He isn’t going to win the American League MVP award. He’s not going to finish second, and you can’t rule him out of the top five altogether.
Aaron Judge, on the other hand, appears to be moving closer to two mighty consolation prizes with each game he plays.
One, a championship for the Yankees, is still a long way off, despite Judge’s 6-2 victory over the Blue Jays on Thursday night, which was a significant step forward. After this virtuoso display of value, how can the Yankees not seriously consider a long-term deal with him?
The behemoth hit a pair of solo tape-measure homers against the Jays’ likely American League Cy Young Award winner Robbie Ray, and he also made a run-saving diving catch in right field.
“He’s a superstar,” Anthony Rizzo, who delivered a vital home run himself, said of Judge.
“He’s playing like the great player that he is right now when we need him the most,” Aaron Boone said.
The Yankees (91-68) are in a good spot as they return home to finish the regular season with three games against the Rays, who have already clinched the AL’s top seed for the playoffs: one more win assures them of a tie-breaking game on Monday. Two more wins will give them home-field advantage in the AL wild-card game on October 5th.
It would have been a much more difficult road for the Yankees if they hadn’t hung in there behind Judge, who, as you may recall, is playing with a dislocated left pinky he sustained Sunday night at Fenway Park, one of the Yankees’ five victories on a six-game trip to Boston and Toronto.
“Good, I guess,” Judge said, in assessing the week in which the Yankees revived their season once again. “I wish it was 6-0.”
Even though Judge has given the Yankees nearly everything, you can’t have it all. His excellent statistics (39 home runs and a.923 OPS) have been compiled not in bursts and halts like his memorable rookie season of 2017, but rather consistently throughout this rigorous campaign, with the only zero on his ledger being the number of trips to the injured list.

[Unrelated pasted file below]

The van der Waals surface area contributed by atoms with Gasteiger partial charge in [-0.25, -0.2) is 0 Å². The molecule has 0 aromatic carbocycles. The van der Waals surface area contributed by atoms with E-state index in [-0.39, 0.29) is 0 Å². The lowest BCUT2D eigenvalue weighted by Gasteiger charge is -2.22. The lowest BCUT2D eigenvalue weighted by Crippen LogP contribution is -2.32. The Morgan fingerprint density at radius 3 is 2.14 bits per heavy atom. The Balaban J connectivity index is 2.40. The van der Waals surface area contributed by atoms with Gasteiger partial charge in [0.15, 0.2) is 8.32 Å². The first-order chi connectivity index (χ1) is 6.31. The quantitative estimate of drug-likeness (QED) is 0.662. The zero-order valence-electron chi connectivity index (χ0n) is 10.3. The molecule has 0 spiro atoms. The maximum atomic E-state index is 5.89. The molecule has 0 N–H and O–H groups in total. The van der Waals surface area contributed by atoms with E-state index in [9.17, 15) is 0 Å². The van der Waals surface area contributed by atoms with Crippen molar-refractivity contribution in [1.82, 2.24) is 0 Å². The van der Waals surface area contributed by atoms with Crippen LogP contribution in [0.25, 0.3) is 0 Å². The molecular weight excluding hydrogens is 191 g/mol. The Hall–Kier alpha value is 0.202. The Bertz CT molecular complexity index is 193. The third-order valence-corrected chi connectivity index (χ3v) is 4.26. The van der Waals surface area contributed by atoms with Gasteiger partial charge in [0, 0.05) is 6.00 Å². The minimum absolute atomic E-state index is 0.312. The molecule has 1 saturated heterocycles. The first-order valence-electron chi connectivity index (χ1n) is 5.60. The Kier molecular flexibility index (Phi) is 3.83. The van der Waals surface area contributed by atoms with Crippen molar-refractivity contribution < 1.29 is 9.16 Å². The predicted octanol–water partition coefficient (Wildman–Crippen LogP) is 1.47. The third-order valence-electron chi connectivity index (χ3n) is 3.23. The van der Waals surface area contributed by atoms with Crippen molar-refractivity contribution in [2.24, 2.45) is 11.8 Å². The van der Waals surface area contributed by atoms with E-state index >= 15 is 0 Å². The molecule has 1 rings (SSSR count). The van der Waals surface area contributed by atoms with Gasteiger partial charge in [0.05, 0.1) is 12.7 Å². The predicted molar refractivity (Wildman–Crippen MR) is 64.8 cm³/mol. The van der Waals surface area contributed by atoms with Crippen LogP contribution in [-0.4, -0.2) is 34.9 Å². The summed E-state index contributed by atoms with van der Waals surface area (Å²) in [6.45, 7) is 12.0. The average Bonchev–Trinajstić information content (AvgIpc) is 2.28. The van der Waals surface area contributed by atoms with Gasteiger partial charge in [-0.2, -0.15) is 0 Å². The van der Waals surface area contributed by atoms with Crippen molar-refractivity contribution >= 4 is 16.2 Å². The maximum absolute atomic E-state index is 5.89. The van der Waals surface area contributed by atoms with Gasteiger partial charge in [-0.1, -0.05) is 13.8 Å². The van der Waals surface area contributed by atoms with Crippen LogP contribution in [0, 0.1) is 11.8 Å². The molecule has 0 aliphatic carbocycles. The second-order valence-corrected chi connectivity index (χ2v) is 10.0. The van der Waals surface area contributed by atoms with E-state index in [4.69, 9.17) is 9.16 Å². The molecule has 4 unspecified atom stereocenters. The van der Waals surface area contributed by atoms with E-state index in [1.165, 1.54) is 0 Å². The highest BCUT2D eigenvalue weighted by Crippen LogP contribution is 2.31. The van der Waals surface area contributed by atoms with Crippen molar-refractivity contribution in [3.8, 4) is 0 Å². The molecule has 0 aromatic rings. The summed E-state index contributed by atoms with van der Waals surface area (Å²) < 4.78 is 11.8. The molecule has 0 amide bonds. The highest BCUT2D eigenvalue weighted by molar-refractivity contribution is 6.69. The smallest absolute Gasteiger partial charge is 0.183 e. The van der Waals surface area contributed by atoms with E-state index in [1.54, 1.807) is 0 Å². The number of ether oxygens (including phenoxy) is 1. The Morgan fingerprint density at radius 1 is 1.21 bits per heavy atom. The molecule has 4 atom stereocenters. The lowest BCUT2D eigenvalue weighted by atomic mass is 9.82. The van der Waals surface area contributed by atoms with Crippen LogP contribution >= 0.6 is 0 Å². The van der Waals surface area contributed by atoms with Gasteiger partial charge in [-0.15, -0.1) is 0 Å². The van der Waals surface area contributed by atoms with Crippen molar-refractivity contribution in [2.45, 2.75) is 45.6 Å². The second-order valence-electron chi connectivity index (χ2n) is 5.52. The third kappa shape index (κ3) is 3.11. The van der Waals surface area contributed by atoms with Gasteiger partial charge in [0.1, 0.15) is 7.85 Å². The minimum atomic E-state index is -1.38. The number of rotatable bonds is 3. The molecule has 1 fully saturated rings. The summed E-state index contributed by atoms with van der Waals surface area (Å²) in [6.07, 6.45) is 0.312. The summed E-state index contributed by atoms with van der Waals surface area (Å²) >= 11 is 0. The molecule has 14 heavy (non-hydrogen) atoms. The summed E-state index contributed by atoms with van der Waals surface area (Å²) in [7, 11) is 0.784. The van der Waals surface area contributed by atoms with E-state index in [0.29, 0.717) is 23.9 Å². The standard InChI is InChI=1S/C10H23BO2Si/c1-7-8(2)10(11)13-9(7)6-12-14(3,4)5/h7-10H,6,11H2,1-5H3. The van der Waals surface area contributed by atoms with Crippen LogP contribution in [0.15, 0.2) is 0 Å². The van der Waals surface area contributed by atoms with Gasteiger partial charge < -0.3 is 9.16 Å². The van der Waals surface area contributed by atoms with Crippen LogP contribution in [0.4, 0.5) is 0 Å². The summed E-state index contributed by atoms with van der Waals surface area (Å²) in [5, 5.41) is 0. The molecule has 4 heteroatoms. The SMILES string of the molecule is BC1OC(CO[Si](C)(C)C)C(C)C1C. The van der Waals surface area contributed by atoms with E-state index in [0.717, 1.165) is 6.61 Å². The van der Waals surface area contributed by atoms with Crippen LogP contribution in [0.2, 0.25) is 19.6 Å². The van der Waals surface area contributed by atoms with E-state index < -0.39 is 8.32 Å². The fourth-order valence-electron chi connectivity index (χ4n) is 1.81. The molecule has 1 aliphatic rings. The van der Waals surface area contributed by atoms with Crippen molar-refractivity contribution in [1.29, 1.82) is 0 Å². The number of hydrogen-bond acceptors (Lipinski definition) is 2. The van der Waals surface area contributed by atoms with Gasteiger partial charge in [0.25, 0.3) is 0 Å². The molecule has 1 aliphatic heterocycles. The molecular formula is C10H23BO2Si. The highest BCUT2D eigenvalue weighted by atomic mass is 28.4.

Judge got his team on the board first with a two-out, mammoth blast to center — measured at 455 feet, his longest of the season — on the first pitch he saw from Ray, a fastball, on this night, with the Yankees facing a significant disadvantage in the starting pitching matchup.
“[I was] going up there with an aggressive mindset,” Judge said. “Anything over the plate, I was going to try to do some damage.”
While Corey Kluber pitched admirably against the Jays’ dangerous lineup, mixing and moving his pitches, this version of Kluber needs a little help from his friends to get by. With one run already on the board and Corey Dickerson on second, Judge dove to catch Santiago Espinal’s flare to short right field, a shot with an expected batting average of.610 due to its remote location.